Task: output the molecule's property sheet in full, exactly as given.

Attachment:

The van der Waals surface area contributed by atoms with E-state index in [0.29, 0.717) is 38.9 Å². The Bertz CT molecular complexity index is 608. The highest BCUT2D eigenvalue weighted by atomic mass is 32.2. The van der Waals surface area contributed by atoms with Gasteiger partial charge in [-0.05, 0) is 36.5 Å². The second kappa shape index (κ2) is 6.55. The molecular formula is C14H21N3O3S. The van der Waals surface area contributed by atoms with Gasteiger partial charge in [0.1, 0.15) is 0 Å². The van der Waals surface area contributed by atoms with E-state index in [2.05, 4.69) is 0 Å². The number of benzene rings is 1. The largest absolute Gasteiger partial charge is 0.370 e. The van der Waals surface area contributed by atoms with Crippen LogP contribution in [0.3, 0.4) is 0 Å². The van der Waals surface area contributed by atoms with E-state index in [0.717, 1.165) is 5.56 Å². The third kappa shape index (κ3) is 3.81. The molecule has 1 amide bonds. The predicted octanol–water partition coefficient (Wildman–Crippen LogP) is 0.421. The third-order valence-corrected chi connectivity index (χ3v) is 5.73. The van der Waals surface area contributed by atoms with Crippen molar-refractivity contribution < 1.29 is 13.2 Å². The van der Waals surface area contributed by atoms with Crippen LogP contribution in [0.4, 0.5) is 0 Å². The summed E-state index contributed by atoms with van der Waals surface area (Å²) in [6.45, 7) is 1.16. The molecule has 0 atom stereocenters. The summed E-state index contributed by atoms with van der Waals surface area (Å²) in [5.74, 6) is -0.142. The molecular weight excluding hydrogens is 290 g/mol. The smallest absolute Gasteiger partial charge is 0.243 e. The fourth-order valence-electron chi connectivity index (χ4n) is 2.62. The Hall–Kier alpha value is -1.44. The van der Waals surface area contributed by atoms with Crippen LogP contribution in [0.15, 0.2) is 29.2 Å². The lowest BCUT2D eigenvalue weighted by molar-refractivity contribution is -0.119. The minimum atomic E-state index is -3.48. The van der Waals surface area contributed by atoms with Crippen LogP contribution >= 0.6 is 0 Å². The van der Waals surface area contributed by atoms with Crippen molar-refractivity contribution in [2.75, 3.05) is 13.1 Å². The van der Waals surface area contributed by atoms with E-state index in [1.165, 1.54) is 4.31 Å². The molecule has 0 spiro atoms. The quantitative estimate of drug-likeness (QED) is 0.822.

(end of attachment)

The van der Waals surface area contributed by atoms with E-state index in [0.29, 0.717) is 38.9 Å². The Bertz CT molecular complexity index is 608. The highest BCUT2D eigenvalue weighted by atomic mass is 32.2. The van der Waals surface area contributed by atoms with Gasteiger partial charge in [-0.05, 0) is 36.5 Å². The second kappa shape index (κ2) is 6.55. The molecular formula is C14H21N3O3S. The van der Waals surface area contributed by atoms with Gasteiger partial charge in [0.1, 0.15) is 0 Å². The van der Waals surface area contributed by atoms with E-state index in [2.05, 4.69) is 0 Å². The number of benzene rings is 1. The largest absolute Gasteiger partial charge is 0.370 e. The van der Waals surface area contributed by atoms with Crippen LogP contribution in [0.3, 0.4) is 0 Å². The van der Waals surface area contributed by atoms with E-state index in [0.717, 1.165) is 5.56 Å². The third kappa shape index (κ3) is 3.81. The molecule has 1 amide bonds. The predicted octanol–water partition coefficient (Wildman–Crippen LogP) is 0.421. The third-order valence-corrected chi connectivity index (χ3v) is 5.73. The van der Waals surface area contributed by atoms with Crippen molar-refractivity contribution < 1.29 is 13.2 Å². The van der Waals surface area contributed by atoms with Crippen LogP contribution in [0.4, 0.5) is 0 Å². The summed E-state index contributed by atoms with van der Waals surface area (Å²) in [6.45, 7) is 1.16. The molecule has 0 atom stereocenters. The summed E-state index contributed by atoms with van der Waals surface area (Å²) in [5.74, 6) is -0.142. The molecular weight excluding hydrogens is 290 g/mol. The smallest absolute Gasteiger partial charge is 0.243 e. The fourth-order valence-electron chi connectivity index (χ4n) is 2.62. The Hall–Kier alpha value is -1.44. The van der Waals surface area contributed by atoms with Crippen LogP contribution in [0.15, 0.2) is 29.2 Å². The lowest BCUT2D eigenvalue weighted by molar-refractivity contribution is -0.119. The minimum atomic E-state index is -3.48. The van der Waals surface area contributed by atoms with Crippen LogP contribution >= 0.6 is 0 Å². The van der Waals surface area contributed by atoms with Crippen molar-refractivity contribution in [2.75, 3.05) is 13.1 Å². The van der Waals surface area contributed by atoms with E-state index in [1.165, 1.54) is 4.31 Å². The molecule has 0 spiro atoms. The quantitative estimate of drug-likeness (QED) is 0.822.